An organisation should be able to list the users it has, and the needs of those users that it strives to meet.
To understand the total activity of an organisation, the only thing necessary is to enumerate all of the needs.
This idea extends to the services that are provided. Each service accomodates a set of user needs. By understanding the needs of the user, each service can identify the most appropriate way of measuring the success or fitness of a service.
The Government Digital Service's Service Manual entry on user needs is a good place to start learning about user needs, and how they use them.
The components of a user need
The service manual's example user need is a good example of a need that might be captured in a service contract:
As a British person
I need to provide proof of my identity and visa permissions to border control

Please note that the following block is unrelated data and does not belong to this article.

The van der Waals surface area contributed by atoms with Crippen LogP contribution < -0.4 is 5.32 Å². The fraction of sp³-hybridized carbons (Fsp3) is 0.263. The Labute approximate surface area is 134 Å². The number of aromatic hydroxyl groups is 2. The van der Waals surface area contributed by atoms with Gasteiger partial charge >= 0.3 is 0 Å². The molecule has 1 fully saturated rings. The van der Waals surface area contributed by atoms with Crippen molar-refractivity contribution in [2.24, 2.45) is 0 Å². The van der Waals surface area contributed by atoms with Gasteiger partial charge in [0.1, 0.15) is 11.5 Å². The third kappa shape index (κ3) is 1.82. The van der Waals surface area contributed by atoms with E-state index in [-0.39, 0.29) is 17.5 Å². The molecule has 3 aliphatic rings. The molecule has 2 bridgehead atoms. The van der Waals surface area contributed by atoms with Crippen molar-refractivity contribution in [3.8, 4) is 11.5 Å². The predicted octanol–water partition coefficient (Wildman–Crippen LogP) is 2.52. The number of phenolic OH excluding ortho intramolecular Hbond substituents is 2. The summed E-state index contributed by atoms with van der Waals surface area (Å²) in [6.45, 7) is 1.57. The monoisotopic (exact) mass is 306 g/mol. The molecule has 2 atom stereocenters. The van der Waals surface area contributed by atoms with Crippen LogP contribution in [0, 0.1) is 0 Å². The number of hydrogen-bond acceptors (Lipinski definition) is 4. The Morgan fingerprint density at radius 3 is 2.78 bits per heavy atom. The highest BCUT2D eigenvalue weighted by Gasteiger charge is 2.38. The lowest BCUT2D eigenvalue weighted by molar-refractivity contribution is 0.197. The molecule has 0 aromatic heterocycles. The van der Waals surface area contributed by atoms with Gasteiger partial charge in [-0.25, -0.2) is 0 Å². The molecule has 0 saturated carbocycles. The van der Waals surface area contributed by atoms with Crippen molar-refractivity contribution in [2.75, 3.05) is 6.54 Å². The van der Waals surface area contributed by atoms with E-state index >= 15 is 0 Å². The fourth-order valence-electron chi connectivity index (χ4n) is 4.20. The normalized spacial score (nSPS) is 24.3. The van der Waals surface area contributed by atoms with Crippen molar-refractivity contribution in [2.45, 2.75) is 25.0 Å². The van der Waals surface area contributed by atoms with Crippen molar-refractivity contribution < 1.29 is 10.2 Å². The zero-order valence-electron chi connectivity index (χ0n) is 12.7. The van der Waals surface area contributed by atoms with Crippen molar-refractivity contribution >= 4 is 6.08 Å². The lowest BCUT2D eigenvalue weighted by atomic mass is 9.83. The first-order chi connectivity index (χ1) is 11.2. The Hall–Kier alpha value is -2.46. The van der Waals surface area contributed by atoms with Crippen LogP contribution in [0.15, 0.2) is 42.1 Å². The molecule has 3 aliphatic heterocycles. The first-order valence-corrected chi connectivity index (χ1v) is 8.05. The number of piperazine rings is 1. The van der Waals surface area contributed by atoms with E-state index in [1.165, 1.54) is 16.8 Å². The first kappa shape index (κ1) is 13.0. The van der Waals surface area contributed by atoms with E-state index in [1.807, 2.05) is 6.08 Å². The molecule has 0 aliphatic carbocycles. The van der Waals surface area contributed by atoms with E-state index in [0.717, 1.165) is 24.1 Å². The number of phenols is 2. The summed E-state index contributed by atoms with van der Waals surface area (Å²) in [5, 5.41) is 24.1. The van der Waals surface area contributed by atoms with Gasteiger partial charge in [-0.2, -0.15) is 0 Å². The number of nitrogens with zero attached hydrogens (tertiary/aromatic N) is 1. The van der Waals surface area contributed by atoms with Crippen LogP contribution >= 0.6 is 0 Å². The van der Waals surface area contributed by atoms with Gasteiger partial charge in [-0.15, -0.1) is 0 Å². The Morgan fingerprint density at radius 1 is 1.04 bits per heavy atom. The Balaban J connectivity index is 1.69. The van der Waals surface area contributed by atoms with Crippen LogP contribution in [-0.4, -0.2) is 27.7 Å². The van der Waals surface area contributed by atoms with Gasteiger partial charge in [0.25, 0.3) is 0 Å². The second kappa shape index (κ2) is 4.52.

So that I can travel abroad and prove my identity
The need captures who has the need (the user), what they need to do (the asset or activity), and why they need to do it (the outcome).
This user need is a particularly good example, because it doesn't make assumptions about how (a passport).
Outcomes & Service Metrics
Outcomes are encapsulated in the why part of a user need, and service metrics should be related the outcome.
Often finding a good way to measure a particular outcome is challenging. From the example above, it might be hard to become immediately aware if someone was unable to prove their identity abroad. However, as long as the executive can agree, a proxy measure can be used as a substitute for a direct measure.
In this case, it could be whether or not someone attempted to travel abroad having used the service.
Often when considering the needs a service strives to meet, people get confused with requirements. The service-level user needs captured in a service contract are often very different from the requirements a service may have for use.
Services may need particular user inputs to achieve the outcomes the user is looking for, and those needs may be expressed in story form, but that should remain a distinct concept from the needs of the user encapsulated in a service contract.